Studies and polls, which you must agree, decide on the outcome they want and then build the questions\ information around it. They will elicit whatever you want them to. That is common practice.

As to the thin ice issue, which you seem to want to disparage me with and keep going, it has nothing to do with me or personal opinion. It's based on PMs, report to Mods and privileged conversations. Just stay cool and it goes nowhere, it was merely a friendly warning.
 

Dkeh

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Hyperbole aside, I don't think this overly affects anything at this point. From what I understand, the officer didn't know anything about any shoplifting at the time of the stop.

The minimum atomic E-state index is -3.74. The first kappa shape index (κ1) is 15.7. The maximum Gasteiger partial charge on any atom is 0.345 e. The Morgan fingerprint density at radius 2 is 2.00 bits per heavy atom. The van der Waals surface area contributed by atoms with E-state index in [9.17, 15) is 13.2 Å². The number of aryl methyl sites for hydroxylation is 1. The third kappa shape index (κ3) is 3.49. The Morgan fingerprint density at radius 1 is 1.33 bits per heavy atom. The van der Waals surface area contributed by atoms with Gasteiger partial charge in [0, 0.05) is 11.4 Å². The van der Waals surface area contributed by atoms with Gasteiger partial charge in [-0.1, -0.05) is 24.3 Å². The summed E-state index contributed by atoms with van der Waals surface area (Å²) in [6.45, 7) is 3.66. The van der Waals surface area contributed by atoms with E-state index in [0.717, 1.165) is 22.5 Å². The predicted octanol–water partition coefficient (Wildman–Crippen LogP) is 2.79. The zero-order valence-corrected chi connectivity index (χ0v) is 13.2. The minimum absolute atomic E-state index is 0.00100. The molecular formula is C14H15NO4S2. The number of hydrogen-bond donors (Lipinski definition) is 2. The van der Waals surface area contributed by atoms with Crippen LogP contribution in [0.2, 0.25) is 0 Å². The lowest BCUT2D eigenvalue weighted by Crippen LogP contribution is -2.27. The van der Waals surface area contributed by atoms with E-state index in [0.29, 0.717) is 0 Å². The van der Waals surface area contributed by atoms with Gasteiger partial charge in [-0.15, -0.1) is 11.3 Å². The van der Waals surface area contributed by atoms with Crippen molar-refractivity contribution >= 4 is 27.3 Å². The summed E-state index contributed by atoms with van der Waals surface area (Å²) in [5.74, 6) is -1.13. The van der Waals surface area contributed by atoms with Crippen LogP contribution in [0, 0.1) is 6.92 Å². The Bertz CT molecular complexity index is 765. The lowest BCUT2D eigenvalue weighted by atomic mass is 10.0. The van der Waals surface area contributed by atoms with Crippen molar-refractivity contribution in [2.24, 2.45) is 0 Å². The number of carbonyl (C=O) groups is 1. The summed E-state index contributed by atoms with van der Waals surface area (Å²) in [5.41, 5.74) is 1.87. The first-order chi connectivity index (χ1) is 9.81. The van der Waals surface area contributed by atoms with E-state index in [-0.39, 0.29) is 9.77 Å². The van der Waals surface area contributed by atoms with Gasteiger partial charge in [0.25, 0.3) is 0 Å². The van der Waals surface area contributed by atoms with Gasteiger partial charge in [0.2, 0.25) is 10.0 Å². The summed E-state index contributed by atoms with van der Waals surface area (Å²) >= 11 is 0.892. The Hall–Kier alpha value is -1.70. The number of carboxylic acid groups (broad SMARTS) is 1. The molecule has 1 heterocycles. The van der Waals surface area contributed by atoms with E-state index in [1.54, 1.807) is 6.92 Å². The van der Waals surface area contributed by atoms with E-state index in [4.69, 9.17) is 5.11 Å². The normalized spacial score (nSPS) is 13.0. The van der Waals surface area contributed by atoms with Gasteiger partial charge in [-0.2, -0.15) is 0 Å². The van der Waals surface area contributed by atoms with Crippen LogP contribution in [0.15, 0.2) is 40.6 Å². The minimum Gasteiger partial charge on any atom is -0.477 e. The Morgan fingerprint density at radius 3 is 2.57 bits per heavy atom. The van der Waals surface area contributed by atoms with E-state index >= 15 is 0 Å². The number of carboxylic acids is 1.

Infantryman2b

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I don't see how beefing up American police is at all wrong considering the criminals and gangsters these days are carrying automatic assault rifles and heavy machine guns. Are they supposed to just continue using hand guns and riding around in lightly if at all armoured patrol cars? When a large population is rioting and looting in a country where firearms are plenty I think its fair that the police are as well armed and protected as possible. Gun violence is to much of a norm in America for the police not to be as equipped as possible. Its not like there patrolling the streets in APC type vehicles on the regular. Certain circumstances call for certain measures, and I fully support the police. 
 

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Kilo_302 said: